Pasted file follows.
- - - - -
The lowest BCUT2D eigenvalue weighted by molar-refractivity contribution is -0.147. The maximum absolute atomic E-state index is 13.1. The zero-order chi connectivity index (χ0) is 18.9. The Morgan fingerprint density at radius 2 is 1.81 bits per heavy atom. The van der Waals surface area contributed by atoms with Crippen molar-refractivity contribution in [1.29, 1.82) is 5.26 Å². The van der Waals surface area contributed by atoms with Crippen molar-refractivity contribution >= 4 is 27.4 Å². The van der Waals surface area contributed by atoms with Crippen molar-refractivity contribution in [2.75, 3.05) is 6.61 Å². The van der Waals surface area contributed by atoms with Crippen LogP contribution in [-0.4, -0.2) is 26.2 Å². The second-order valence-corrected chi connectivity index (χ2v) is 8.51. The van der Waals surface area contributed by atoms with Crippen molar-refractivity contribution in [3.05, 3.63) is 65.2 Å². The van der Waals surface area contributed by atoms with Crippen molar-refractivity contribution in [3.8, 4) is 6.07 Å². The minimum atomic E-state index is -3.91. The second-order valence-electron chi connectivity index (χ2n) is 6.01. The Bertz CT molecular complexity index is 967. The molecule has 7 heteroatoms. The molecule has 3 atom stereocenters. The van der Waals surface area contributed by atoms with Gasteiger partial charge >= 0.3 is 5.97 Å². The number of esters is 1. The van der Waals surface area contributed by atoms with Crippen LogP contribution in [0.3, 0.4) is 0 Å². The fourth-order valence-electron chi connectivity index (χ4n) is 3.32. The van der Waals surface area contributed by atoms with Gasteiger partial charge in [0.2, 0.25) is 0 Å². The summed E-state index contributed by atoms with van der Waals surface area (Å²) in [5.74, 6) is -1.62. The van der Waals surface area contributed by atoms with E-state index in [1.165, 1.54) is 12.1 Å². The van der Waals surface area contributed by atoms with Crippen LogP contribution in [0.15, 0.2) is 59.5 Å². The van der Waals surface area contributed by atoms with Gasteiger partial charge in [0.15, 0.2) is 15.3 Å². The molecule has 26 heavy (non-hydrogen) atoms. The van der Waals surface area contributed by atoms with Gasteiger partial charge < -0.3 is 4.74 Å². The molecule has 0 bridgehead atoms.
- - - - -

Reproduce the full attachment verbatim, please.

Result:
The lowest BCUT2D eigenvalue weighted by molar-refractivity contribution is -0.147. The maximum absolute atomic E-state index is 13.1. The zero-order chi connectivity index (χ0) is 18.9. The Morgan fingerprint density at radius 2 is 1.81 bits per heavy atom. The van der Waals surface area contributed by atoms with Crippen molar-refractivity contribution in [1.29, 1.82) is 5.26 Å². The van der Waals surface area contributed by atoms with Crippen molar-refractivity contribution >= 4 is 27.4 Å². The van der Waals surface area contributed by atoms with Crippen molar-refractivity contribution in [2.75, 3.05) is 6.61 Å². The van der Waals surface area contributed by atoms with Crippen LogP contribution in [-0.4, -0.2) is 26.2 Å². The second-order valence-corrected chi connectivity index (χ2v) is 8.51. The van der Waals surface area contributed by atoms with Crippen molar-refractivity contribution in [3.05, 3.63) is 65.2 Å². The van der Waals surface area contributed by atoms with Crippen molar-refractivity contribution in [3.8, 4) is 6.07 Å². The minimum atomic E-state index is -3.91. The second-order valence-electron chi connectivity index (χ2n) is 6.01. The Bertz CT molecular complexity index is 967. The molecule has 7 heteroatoms. The molecule has 3 atom stereocenters. The van der Waals surface area contributed by atoms with Gasteiger partial charge >= 0.3 is 5.97 Å². The number of esters is 1. The van der Waals surface area contributed by atoms with Crippen LogP contribution in [0.3, 0.4) is 0 Å². The fourth-order valence-electron chi connectivity index (χ4n) is 3.32. The van der Waals surface area contributed by atoms with Gasteiger partial charge in [0.2, 0.25) is 0 Å². The summed E-state index contributed by atoms with van der Waals surface area (Å²) in [5.74, 6) is -1.62. The van der Waals surface area contributed by atoms with E-state index in [1.165, 1.54) is 12.1 Å². The van der Waals surface area contributed by atoms with Crippen LogP contribution in [0.15, 0.2) is 59.5 Å². The van der Waals surface area contributed by atoms with Gasteiger partial charge in [0.15, 0.2) is 15.3 Å². The molecule has 26 heavy (non-hydrogen) atoms. The van der Waals surface area contributed by atoms with Gasteiger partial charge < -0.3 is 4.74 Å². The molecule has 0 bridgehead atoms.